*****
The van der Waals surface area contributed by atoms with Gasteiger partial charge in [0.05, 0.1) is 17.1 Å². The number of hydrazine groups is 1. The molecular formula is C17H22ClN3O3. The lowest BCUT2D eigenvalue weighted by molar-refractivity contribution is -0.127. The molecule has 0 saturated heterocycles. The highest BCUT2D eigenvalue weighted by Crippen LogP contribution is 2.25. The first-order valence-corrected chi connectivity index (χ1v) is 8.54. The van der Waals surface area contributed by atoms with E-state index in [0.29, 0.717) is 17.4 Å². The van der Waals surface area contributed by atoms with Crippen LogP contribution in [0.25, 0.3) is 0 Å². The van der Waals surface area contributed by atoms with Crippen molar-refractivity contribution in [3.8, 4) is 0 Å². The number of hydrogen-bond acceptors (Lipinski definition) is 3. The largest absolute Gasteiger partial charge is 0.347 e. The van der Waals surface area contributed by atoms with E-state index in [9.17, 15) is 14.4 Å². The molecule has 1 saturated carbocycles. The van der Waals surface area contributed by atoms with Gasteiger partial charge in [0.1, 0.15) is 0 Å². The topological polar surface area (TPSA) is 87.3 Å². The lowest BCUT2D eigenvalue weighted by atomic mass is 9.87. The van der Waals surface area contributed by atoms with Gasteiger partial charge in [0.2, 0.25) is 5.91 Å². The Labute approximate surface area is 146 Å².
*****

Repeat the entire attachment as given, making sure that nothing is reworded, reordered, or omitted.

The van der Waals surface area contributed by atoms with Gasteiger partial charge in [0.05, 0.1) is 17.1 Å². The number of hydrazine groups is 1. The molecular formula is C17H22ClN3O3. The lowest BCUT2D eigenvalue weighted by molar-refractivity contribution is -0.127. The molecule has 0 saturated heterocycles. The highest BCUT2D eigenvalue weighted by Crippen LogP contribution is 2.25. The first-order valence-corrected chi connectivity index (χ1v) is 8.54. The van der Waals surface area contributed by atoms with E-state index in [0.29, 0.717) is 17.4 Å². The van der Waals surface area contributed by atoms with Crippen LogP contribution in [0.25, 0.3) is 0 Å². The van der Waals surface area contributed by atoms with Crippen molar-refractivity contribution in [3.8, 4) is 0 Å². The number of hydrogen-bond acceptors (Lipinski definition) is 3. The largest absolute Gasteiger partial charge is 0.347 e. The van der Waals surface area contributed by atoms with E-state index in [9.17, 15) is 14.4 Å². The molecule has 1 saturated carbocycles. The van der Waals surface area contributed by atoms with Gasteiger partial charge in [0.1, 0.15) is 0 Å². The topological polar surface area (TPSA) is 87.3 Å². The lowest BCUT2D eigenvalue weighted by atomic mass is 9.87. The van der Waals surface area contributed by atoms with Gasteiger partial charge in [0.2, 0.25) is 5.91 Å². The Labute approximate surface area is 146 Å².